(back) Subject: Xpost: Kid's Workshop and Recital--Horton-Yoon From: rohrschok8@webtv.net (bruce cornely) Date: Mon, 13 Sep 1999 20:53:10 -0400 (EDT)     On Saturday morning, 12 September, Rob Horton and Gloria Yoon dazzled, entertained, and intrigued around 30 young pianists and their families. The students were divided into two groups, one group watching a video prepared for young people by an AGO chapter (names and titles escape me presently, but the information can be obtained from bcornely@bellsouth.net ) and trying out the chapel Moller 2/3, and the other group stayed in the sanctuary for a demonstration and entertaining program by Rob and Gloria, concluding with a dazzling performance of the Gigout Toccata by Gloria. =A0 The very enthusiastic youngsters then signed up for individual instruction to be helped to prepare music to play in a recital on 10 October. On Sunday, Rob and Gloria played an outstanding recital for over 150 very enthusiastic people, mostly students from the University of Florida. The program:   Sonata in d-minor, op 30 =A0 =A0 Gustav Merkel =A0 Allegro Moderato ~ Andante ~ Scherzo-fugue Sonata in C Major, KV 545 =A0 =A0 Mozart What a Friend We Have in Jesus =A0 =A0 Bolcom Grand Duett for Organ =A0 =A0 Samuel Wesley =A0=A0=A0=A0=A0=A0Allegro ~ Andante ~ Fuga - alla capella Deuxieme Rhapsodie Hongroise =A0 =A0 Liszt Rose Leaf Rag =A0 Joplin   The Merkel sonata was quite a nice piece. =A0 It was a good opened and ably demonstrated the resources of the organ. =A0 Much creativity was evident in registration and the playing evidenced considerable feeling and involvement with the music.   A more appropriate piece to play for young pianists I could not have imagined!! BUT.... not just "played" but wonderfully performed by four feet on a 4' flute. =A0 This was transcribed by Rob and was just too much fun. =A0 My second favorite of the afternoon.   At my request, Rob played the Bolcom "What a Friend" and for me made it sound much better than it is!! =A0 His registrations were uncluttered and offered considerable contrast. =A0 He was obviously having a wonderful time and his playing was very loose and relaxed, most appropriate for this type of piece.   The Grande Duet was well played and more interesting that I generally find SSW. =A0 Rob and Gloria played very cleanly and gave this piece alot of sparkle as well as warmth and excitement. =A0 It must have been especially challenging playing this piece with John and Charles Wesley peering over their shoulders from high in the South choir windows.   My favorite of the afternoon was the Hungarian Rhapsodie of Liszt transcribed by Horton. =A0 It was quite a work-out for both players and the organ. =A0 I was quite pleased (if I may toot my own Hautbois) at the balance between the Swell Hautbois and the Positiv Dulzian (actually a Dulzianette!). =A0 Once again, Rob and Gloria apparently went to special effort to use the entire organ for the young pianists enjoyment.   For a nice, gentle conclusion to a very exciting program, Rob and Gloria played Joplin's Rose Leaf Rag. =A0 Once again, very loose and free, and obviously enjoyed by the players as well as the listeners.   Rob Horton and Gloria Yoon are quite a pair, much enjoyed by youngsters and oldsters as well. =A0 The teenagers at the workshop were full of questions which were ably answered. =A0 The most common question, as each larger and larger organ was shown, was "Oooh! How much would that one cost?" =A0 I highly recommend them for recitals and workshops.   They spared no effort in preparing and performing their recital for us. All chapter members involved were very pleased as well.   Bruce & the Baskerbeagles ~~+~~+~~ rohrschok8@webtv.net ~~+~~+~~   When a man's dog turns against him it is time for his wife to pack her trunk and go home to mama. -- Mark Twain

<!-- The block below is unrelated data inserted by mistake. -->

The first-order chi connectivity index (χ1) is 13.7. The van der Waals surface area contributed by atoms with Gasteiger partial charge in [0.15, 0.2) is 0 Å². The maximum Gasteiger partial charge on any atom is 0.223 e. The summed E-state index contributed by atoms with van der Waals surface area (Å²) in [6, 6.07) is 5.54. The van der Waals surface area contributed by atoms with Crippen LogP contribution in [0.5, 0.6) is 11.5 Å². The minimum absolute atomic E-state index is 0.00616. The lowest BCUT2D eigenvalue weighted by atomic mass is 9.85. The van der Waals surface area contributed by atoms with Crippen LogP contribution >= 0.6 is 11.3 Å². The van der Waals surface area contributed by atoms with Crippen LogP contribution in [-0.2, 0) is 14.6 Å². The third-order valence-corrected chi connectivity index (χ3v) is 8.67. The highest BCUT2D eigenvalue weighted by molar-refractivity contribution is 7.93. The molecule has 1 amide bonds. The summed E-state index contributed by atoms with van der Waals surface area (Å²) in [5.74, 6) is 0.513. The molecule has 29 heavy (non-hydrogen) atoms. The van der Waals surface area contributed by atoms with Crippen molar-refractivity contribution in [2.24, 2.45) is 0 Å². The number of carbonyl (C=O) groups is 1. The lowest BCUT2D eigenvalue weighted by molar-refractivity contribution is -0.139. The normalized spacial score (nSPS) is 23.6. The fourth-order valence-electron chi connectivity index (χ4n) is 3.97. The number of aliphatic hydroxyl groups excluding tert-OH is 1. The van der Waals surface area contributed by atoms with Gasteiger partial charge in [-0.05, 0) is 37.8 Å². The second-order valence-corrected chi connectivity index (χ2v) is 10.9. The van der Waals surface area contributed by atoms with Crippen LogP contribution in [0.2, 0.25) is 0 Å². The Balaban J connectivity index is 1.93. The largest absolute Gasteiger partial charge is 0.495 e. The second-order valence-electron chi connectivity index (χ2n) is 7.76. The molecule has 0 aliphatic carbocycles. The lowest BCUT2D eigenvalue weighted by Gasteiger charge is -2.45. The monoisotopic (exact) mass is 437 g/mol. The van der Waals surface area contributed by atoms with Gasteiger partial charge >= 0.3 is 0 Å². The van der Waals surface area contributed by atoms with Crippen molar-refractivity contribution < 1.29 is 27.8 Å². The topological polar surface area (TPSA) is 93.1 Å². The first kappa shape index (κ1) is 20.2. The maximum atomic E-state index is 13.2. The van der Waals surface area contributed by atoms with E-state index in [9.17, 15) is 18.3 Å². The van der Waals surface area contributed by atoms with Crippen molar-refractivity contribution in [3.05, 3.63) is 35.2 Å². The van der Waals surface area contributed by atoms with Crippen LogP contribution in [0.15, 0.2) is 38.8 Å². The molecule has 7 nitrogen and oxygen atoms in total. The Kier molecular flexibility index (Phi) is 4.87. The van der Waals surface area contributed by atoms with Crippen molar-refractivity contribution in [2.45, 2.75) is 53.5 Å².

(back) Subject: Re: Houston Trip From: David Scribner <david@blackiris.com> Date: Mon, 13 Sep 1999 19:54:52 -0500   >Darryl by the Sea >Taking a break from securing the Miller fortress for the arrival of Floyd   Darryl and any other list members facing Floyd, please know that my prayers are with you. Please keep us informed of your condition. The last I heard Floyd was one MPH away from a Category 5 Hurricane so I know that you folks are facing some very touch times ahead.   David   **************************************** David Scribner Co-Owner / Technical Administrator PipeChat   http://www.pipechat.org 850-478-9635 mailto:david@blackiris.com